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Editorial: A salute to Sir Paul Holmes

Fri 1 Feb 2013 In: True Stories WayBack Archive National Library

Sir Paul Holmes With the passing of Sir Paul Holmes this morning the New Zealand and HIV communities have lost one of their strongest and yet 'under the radar' supporters. Holmes was catapulted from being breakfast host on Wellington's 2ZB to become the star of the new Newstalk ZB format being launched in Auckland. His audience expanded further as 2ZB became the network source of most of the radio stations in provincial and rural centres. His influence exploded when he was beamed into the nation's bedrooms via the groundbreaking Holmes show on TV One. He became an institution, a cheeky, intense, self-deprecating member of many Kiwi families. For Holmes, homosexuality was nothing to be afraid of or look down on. He was at ease interviewing gay men and women. His fundamental view that decent human beings should be celebrated and the toxic creeps exposed carried over into the subject of sexuality. A queer person interviewed on the Holmes show, on TV or radio, was not an anthropological exhibit to be disected for the gawping public. He played the issue, not the man - or the woman. And to be accepted by Paul Holmes was a good enough cue for many New Zealand families. If Paul accepted and chatted and chuckled with a homo then maybe 'they' weren't so bad afterall? Nowhere was this more vivid than with the subject of HIV and AIDS. Holmes knew right from the early days of the epidemic that gay men didn't 'deserve' to get HIV and in the enormously contentious days of the explosion of HIV diagnoses, of scared medics, posturing politicians and freaking gay and bi men, he treated the virus and the people struggling against its deadly grip with tact, humanity and reassurance. He took some flack in our community's HIV circles for his high-profile committment to the cause of little Eve van Grafhorst, the photogenically impish child with HIV spurned by Australia and who found a home in New Zealand. Many in our communmities feared that his coverage of her situation fed into the "innocent little victims" vs "dirty filthy homos"  scenarios beloved of unthinking reporters and marginalising columnists the world over. But just as the hugely re-published images of Lady Di hugging a man dying from HIV broke down international walls of discrimination and fear, Holmes embracing of Eve helped chip away at anti-HIV fears and ignorance around New Zealand. Sir Paul Holmes was one of a rare breed, a decent and talented man who gloried in his own power to investigate, to elaborate, to entertain and to connect with folk. Many times, both officially and unofficially, he used those skills and qualities to our advantage. He was unafraid of difference, of non-conformity. In fact he embraced it, and us. For that we salute him.     Jay Bennie - 1st February 2013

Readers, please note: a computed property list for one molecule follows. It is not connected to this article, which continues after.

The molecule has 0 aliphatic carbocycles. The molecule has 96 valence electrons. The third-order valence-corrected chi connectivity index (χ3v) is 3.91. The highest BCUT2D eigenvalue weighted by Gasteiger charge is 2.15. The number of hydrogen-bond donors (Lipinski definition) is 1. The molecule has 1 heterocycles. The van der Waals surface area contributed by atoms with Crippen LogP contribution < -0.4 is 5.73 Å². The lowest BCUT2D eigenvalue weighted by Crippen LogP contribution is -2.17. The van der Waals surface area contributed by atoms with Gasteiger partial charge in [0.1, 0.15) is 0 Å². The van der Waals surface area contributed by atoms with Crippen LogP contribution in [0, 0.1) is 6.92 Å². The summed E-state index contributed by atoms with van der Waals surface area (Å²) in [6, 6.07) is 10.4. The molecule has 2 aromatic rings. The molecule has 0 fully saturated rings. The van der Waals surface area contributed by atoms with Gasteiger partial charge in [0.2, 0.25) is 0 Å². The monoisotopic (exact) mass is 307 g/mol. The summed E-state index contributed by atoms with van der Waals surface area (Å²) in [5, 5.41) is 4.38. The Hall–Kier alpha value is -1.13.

Credit: Jay Bennie

First published: Friday, 1st February 2013 - 1:06pm

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